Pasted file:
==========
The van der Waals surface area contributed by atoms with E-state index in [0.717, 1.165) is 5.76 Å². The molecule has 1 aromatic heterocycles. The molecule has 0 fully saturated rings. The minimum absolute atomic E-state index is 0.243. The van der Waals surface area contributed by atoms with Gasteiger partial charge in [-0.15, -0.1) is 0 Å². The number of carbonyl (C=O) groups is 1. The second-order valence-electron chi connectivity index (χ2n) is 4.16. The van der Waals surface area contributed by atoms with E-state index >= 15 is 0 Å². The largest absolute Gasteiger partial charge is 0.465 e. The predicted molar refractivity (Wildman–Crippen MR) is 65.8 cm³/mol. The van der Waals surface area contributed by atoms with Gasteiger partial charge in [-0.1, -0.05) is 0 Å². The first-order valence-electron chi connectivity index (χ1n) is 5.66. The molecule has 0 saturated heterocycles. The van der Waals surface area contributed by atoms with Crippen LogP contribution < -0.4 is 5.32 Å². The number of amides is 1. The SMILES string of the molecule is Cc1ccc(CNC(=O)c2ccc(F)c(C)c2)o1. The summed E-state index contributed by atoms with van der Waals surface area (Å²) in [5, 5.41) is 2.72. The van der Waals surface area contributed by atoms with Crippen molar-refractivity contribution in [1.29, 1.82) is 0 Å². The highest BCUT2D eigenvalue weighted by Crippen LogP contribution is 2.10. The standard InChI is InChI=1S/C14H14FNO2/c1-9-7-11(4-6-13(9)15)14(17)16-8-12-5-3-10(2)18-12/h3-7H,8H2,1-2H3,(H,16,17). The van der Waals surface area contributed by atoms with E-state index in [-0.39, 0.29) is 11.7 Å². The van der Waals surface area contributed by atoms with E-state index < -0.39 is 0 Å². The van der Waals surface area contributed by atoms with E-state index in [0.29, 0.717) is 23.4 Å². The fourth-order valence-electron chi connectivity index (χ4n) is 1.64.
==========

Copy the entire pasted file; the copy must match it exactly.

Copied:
The van der Waals surface area contributed by atoms with E-state index in [0.717, 1.165) is 5.76 Å². The molecule has 1 aromatic heterocycles. The molecule has 0 fully saturated rings. The minimum absolute atomic E-state index is 0.243. The van der Waals surface area contributed by atoms with Gasteiger partial charge in [-0.15, -0.1) is 0 Å². The number of carbonyl (C=O) groups is 1. The second-order valence-electron chi connectivity index (χ2n) is 4.16. The van der Waals surface area contributed by atoms with E-state index >= 15 is 0 Å². The largest absolute Gasteiger partial charge is 0.465 e. The predicted molar refractivity (Wildman–Crippen MR) is 65.8 cm³/mol. The van der Waals surface area contributed by atoms with Gasteiger partial charge in [-0.1, -0.05) is 0 Å². The first-order valence-electron chi connectivity index (χ1n) is 5.66. The molecule has 0 saturated heterocycles. The van der Waals surface area contributed by atoms with Crippen LogP contribution < -0.4 is 5.32 Å². The number of amides is 1. The SMILES string of the molecule is Cc1ccc(CNC(=O)c2ccc(F)c(C)c2)o1. The summed E-state index contributed by atoms with van der Waals surface area (Å²) in [5, 5.41) is 2.72. The van der Waals surface area contributed by atoms with Crippen molar-refractivity contribution in [1.29, 1.82) is 0 Å². The highest BCUT2D eigenvalue weighted by Crippen LogP contribution is 2.10. The standard InChI is InChI=1S/C14H14FNO2/c1-9-7-11(4-6-13(9)15)14(17)16-8-12-5-3-10(2)18-12/h3-7H,8H2,1-2H3,(H,16,17). The van der Waals surface area contributed by atoms with E-state index in [-0.39, 0.29) is 11.7 Å². The van der Waals surface area contributed by atoms with E-state index < -0.39 is 0 Å². The van der Waals surface area contributed by atoms with E-state index in [0.29, 0.717) is 23.4 Å². The fourth-order valence-electron chi connectivity index (χ4n) is 1.64.